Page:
HARRY Potter, the trainee wizard created by children's author J K Rowling, has put young readers under a spell.
The Children's Book Award, made every year to a title chosen from reports by 60,000 children, has gone to a Harry Potter tale for the second year running.
Harry Potter and the Chamber of Secrets won the overall prize and the longer novel category in the award, organised by the Federation of Children's Book Groups, a charity which promotes books and reading.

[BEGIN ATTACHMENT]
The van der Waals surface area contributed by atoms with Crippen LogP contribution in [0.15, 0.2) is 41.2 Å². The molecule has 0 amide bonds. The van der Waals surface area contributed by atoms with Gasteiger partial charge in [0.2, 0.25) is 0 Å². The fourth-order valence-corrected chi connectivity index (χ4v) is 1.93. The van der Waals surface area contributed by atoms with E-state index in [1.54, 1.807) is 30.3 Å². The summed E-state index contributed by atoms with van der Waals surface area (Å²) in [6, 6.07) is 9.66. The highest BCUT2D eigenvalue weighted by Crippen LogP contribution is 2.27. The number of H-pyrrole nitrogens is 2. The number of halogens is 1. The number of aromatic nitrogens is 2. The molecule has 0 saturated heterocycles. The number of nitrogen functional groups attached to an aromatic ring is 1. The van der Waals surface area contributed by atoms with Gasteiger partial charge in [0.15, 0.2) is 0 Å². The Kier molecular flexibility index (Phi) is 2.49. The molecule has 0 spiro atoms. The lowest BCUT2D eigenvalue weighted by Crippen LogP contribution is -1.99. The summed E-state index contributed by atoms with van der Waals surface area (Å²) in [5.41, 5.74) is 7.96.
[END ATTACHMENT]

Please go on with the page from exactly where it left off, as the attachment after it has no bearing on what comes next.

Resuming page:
Harry Potter has been brought up by miserable Muggles (non-wizards) but attends wizard school (Hogwarts), which is reached by trains from Platform 934 at King's Cross station.
J K Rowling, who taught French in Edinburgh before she was discovered by Bloomsbury Children's Books, has promised a book for each of Harry's seven years at Hogwarts, Chamber of Secrets being the second.
Book three, Harry Potter and the Prisoner of Azkaban, will arrive at bookshops on July 8, but children will be advised not to open them before 3.45pm (when Hogwarts breaks up for summer), to avoid a Harry Potter curse.